And all semester our professors had been telling us that we would be a lot less busy with school and homework during summer term (v. spring term). After Galilee, that was finally true! We had a ton more free time during our last few weeks, which was really fun.
One of the first things I did after the Galilee trip was go to the Israel Museum. I'm glad I went at the end of the summer, because what I saw there was actually meaningful to me. There were artifacts from pretty much every archeological site we went to. We also saw a ton of things that we learned about in our Ancient Near East class.
Before you go into the main part of the museum, there's a model of Jerusalem during the Second Temple Period. Now that we know the city pretty well, we could pick out where everything was. Here's me with Herod's Temple!
Also outside of the main museum is the 'Shrine of the Book.' It's an exhibit of the Dead Sea scrolls. The outside of the building is designed to look like the lids of the jars that the scrolls were found in. Most of the building is underground.
There's a garden outside the museum where I found this awesome sculpture:
It's the equivalent of the Philadelphia 'LOVE' sculpture. Ahava means love in Hebrew! It's cooler when you can actually read it, like I can :)
The Israel Museum was great! Even though it involved archeology! And afterwards I got to go to Yad Vashem (the Holocaust museum) for a third time. That's my all-time favorite museum, so this was a pretty successful museum day.
The next day (or something close to that), we stopped at the Temple Institute. It's run by a group of VERY religious Jews who are committed to rebuilding the temple. Herod's Temple was destroyed in 70 A.D.; so it's been a very long time since Jews have had a temple.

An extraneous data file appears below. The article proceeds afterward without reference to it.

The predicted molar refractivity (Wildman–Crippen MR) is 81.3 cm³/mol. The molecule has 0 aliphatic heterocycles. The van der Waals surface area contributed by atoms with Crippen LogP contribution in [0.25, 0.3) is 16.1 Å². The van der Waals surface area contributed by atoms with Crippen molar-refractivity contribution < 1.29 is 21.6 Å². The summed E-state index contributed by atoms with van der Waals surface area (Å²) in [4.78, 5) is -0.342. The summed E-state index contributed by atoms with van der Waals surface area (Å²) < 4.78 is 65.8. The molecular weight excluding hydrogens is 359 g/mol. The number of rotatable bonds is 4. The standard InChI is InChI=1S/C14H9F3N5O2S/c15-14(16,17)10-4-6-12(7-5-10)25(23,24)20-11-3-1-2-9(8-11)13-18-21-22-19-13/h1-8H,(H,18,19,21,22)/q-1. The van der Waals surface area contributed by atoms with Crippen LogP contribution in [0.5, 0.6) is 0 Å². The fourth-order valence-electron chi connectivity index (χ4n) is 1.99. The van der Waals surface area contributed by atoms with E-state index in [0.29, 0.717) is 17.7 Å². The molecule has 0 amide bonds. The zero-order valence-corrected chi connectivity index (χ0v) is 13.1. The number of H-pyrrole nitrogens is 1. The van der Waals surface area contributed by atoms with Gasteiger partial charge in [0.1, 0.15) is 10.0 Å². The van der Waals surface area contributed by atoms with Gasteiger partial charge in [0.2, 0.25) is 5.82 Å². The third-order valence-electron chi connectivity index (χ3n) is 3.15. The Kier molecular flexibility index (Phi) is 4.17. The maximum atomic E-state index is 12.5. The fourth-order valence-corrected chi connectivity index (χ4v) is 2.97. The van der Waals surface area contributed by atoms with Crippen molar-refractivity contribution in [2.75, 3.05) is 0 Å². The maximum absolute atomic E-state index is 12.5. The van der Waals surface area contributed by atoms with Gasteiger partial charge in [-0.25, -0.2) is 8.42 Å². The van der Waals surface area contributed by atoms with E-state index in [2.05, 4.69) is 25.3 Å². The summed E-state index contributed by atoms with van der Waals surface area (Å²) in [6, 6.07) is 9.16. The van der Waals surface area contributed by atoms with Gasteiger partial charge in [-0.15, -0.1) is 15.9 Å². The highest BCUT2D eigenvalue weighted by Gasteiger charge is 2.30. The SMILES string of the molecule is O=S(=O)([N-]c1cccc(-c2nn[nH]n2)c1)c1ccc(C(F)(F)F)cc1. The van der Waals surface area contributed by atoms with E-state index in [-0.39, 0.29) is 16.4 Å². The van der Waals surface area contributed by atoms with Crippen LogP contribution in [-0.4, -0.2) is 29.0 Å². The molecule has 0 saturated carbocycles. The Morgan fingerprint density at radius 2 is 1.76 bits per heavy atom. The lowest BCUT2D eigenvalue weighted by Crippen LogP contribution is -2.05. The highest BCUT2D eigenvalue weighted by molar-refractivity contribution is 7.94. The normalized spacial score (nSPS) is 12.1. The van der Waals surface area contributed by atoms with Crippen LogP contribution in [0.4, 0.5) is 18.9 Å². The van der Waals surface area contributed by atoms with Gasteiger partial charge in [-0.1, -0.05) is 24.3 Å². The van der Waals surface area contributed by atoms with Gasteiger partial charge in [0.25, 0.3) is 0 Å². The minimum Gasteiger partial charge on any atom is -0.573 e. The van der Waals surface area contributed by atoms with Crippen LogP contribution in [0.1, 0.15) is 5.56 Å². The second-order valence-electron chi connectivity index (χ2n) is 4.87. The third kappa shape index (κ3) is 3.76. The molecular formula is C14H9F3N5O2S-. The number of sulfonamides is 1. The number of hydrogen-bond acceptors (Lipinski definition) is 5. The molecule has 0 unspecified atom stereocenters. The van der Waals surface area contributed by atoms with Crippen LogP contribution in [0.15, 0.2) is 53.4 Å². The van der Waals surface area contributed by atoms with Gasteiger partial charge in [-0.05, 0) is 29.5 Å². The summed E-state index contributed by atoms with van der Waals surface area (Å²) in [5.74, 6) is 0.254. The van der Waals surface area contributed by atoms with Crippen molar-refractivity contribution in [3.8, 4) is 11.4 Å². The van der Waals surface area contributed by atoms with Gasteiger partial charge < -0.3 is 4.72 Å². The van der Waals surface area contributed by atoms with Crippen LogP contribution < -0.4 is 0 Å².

For this group of people, it's clearly very important that they have a temple again someday. They're devoted to being ready in case they ever have an opportunity to have a temple again. Of course, they want it to be where the original temple was (which is where Dome of the Rock is now). So that's a bit of a touchy subject. They're not advocating destroying the Muslim holy sites (that would start WWIII...). I think it's more like "We'll be ready if we ever have an opportunity to do this!". That's, you know, just a bit unlikely. Because Muslims have been super great at voluntarily giving up territory in the past. Not. But they can dream, right?
The organization has been working on building all of the furnishings for the temple according to the Old Testament. So one of the coolest parts of the tour was seeing pretty much exactly what Herod's Temple would have looked like. They even made all of the clothes that priests would wear.
Here's the menorah (they had 2: one outside and one inside).
Also, I really enjoyed this book that I found in the gift shop.
Please refer back to this picture when I post the one of me with the Israeli soldiers :)
Anyways, this tour was fascinating even though the Temple Institute people are a bit odd and politically controversial. It was cool to see how much they long for another temple, and to see what Herod's Temple looked like! I love free days in Jerusalem!